In terms of frequency, maybe a short "check-in" (question or reflection) could be provided once a week, and actual plan, proposal, or summary of iPad use could be submitted once a month to department heads. This may also give teachers more time to collaborate with other teachers and gain some support in crafting lessons that they are proud and feel ready to "hand in".

Administrator, author and educator

Joanna: Thanks for the

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Joanna:

Thanks for the comment. Our school had a virtual space for sharing lessons, and the teachers did not use it. Actually, we had two virtual spaces that were unused, I believe, mainly because I did not require them to use at least one of them.

I can see what you are saying in that the teachers may feel pressured to provide the learning plans with ipad lessons. I thought once a week was an easy thing to fulfill and would not over burden the teachers, but also not restrict those teachers that would do more per week. Notice that i did not go into detail about how much the iPads would be used in the lesson, so if a teacher had them look something up on the internet, that would qualify.

I still feel that a definite number or goal for how many lessons will include the iPads is necessary because otherwise it will be impossible to measure the impact on teachers and students. The point is that one of the mistakes I made was allowing teachers to opt out and say, "Wands away."

How many lessons using iPads would you recommend as challenging but not overburdensome?

Ben Johnson
San Antonio, Texas

The only thing that I take

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The only thing that I take major issue with is the idea of requiring teachers to submit one lesson a week involving iPads. That doesn't set a positive tone of respect for teachers' professional development, IMO. What it says to teachers is that you don't trust them to take initiative on their own, and I think you may find a lot of teachers responding negatively to that idea, despite the fact that many other "mistakes" have been remedied in your other suggestions for an iPad implementation do-over. Maybe a good alternative would be creating a virtual space where teachers can choose to share those lessons with others to help them generate ideas for their own lessons. We definitely do need a careful, structured, and thoughtful approach to integrating new technologies into our classrooms, especially if doing so becomes increasingly expected by administration and the school board. "Let them have iPads" isn't really a sustainable pedagogy or leadership strategy, and I hope more administrators will acknowledge that, just as you have!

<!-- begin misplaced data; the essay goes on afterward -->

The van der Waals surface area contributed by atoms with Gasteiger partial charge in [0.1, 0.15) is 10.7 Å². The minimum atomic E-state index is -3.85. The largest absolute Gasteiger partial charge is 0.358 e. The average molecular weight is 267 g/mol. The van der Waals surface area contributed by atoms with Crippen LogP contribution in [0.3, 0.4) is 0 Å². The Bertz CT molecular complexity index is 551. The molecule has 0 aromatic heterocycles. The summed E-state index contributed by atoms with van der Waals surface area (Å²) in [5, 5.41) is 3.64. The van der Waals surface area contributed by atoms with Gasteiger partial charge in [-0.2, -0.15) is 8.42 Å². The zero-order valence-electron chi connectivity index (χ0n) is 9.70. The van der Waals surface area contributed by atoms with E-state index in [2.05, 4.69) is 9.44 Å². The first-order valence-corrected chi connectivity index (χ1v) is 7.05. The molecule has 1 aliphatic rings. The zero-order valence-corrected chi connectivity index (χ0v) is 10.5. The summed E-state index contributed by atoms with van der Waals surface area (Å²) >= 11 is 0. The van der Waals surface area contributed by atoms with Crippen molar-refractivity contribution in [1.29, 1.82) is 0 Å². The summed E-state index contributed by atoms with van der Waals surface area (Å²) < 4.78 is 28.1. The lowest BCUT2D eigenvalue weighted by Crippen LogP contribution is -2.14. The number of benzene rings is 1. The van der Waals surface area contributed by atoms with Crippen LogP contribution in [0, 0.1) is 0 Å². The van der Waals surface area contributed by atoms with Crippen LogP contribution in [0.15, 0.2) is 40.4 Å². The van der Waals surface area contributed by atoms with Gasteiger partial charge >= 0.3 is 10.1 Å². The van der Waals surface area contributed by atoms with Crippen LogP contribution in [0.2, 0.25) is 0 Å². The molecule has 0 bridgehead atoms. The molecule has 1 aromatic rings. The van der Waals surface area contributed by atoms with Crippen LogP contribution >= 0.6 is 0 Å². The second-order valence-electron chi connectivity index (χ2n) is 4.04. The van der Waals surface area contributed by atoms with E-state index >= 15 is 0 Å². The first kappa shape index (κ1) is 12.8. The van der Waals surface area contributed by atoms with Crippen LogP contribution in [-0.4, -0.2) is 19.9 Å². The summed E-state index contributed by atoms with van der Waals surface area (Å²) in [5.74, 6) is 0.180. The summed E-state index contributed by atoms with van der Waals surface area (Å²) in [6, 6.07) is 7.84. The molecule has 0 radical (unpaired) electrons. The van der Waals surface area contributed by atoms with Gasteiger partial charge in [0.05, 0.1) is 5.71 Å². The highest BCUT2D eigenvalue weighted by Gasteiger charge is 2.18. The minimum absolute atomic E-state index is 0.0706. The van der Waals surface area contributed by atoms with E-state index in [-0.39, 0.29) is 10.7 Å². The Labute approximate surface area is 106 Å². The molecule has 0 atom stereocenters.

High School English teacher, graduate student

Lots of great technology

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Lots of great technology tools for the classroom exist, but if teachers don't have training and practice, it's difficult to implement those tools into formal leaning. And you're right that sending teachers to workshops to learn tools is just the beginning. Ongoing collaboration and opportunities to create something of value with the new tools is how we teach students. It makes sense to also provide these opportunities for teachers. I know I have attended workshops during the pre-planning week for new programs or tools, and then with the distractions of the 1st weeks of school with students and we never hear about the tools again. So thank you for your post. I hope the administrators in my school recognize the importance of training through practice.